Indian-Spiced Cranberry Beans
Yield: Serves 4
  • To cook the beans:
  • 1/2 pound cranberry beans (aka borlotti beans), picked over and soaked overnight
  • 1/2 medium onion, peeled
  • 1 garlic clove, smashed
  • Kosher salt
  • To season the beans:
  • 2 cardamom pods
  • 2 teaspoons cumin seeds
  • 1 teaspoon fennel seeds
  • 1 teaspoon coriander seeds
  • 2 tablespoons neutral oil, such as refined coconut or avocado oil
  • 1/2 medium onion, thinly sliced
  • 4 garlic cloves, finely chopped
  • 1-1/2 inch piece ginger, peeled and finely grated (1 tablespoon plus 1 teaspoon)
  • 1 serrano chili, thinly sliced
  • 3 fresh or canned plum tomatoes, chopped
  • Juice of 1/2 lime
  • Cilantro, for garnish
  1. Add the soaked beans, halved onion, garlic, and 1 teaspoon kosher salt to a medium pot or dutch oven. Cover with water by about 1 inch. Bring to a boil, boil for 1 minute, then reduce the heat to maintain a simmer. Skim off any foam (discard). Simmer until nearly tender, anywhere from 1-3 hours. (This depends on how fresh the beans are and also the size of the beans.) Add 1 more teaspoon of kosher salt, and cook until tender.
  2. Crack open the cardamom pods and remove the seeds; add the seeds to a spice grinder or mortar and pestle, and lightly crush. Then add the cumin, fennel, and coriander and grind until everything is lightly crushed.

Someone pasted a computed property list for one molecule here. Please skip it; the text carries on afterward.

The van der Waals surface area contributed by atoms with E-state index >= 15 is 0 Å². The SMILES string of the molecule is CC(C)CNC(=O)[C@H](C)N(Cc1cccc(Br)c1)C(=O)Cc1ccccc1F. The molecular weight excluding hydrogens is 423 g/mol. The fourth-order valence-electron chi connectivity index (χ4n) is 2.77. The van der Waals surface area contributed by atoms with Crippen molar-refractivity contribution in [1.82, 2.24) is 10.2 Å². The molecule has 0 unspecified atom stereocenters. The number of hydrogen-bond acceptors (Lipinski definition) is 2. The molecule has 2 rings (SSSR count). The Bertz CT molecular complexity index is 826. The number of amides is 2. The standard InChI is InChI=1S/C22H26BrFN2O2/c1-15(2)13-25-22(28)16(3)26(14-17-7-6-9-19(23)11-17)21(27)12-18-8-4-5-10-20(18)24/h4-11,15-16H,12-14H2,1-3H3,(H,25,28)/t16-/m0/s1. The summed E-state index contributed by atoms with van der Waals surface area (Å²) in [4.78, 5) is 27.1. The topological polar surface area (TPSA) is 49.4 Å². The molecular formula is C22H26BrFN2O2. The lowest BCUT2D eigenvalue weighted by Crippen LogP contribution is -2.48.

3. Once the beans are tender, heat the oil in a medium skillet over medium heat. Add the onion, garlic, and ginger, and cook, stirring occasionally, until soft and fragrant, about 10 minutes. If the ginger and garlic begin to stick to the pan and get dark, you can loosen them up by adding a splash of water to the pan, before scraping them up with a wooden spoon. Raise the heat to medium-high, then add the spices. Cook until very fragrant, about 1 minute. Add the serrano and tomatoes, stir, and cook for 1 minute. Then add the cooked beans and a good amount of their cooking liquid. Simmer for 10 minutes, or until the flavors have married. Add the lime juice and season to taste with additional salt. Garnish with cilantro.
If you can find them, Rancho Gordo's Santa Maria pinquito beans (what I used here) or Good Mother Stallard beans are great substitutes for the cranberry/borlotti beans.

Rather than finely chop the ginger by hand, I like to grate it on a coarse Microplane (it's much faster).

When I have it on hand, I like to add a piece of kombu to the beans as they simmer, as it is supposed to help with their digestibility; plus it makes them taste even more savory. If you do this, remove the kombu strip after the beans are cooked through.
Recipe by A Modest Feast at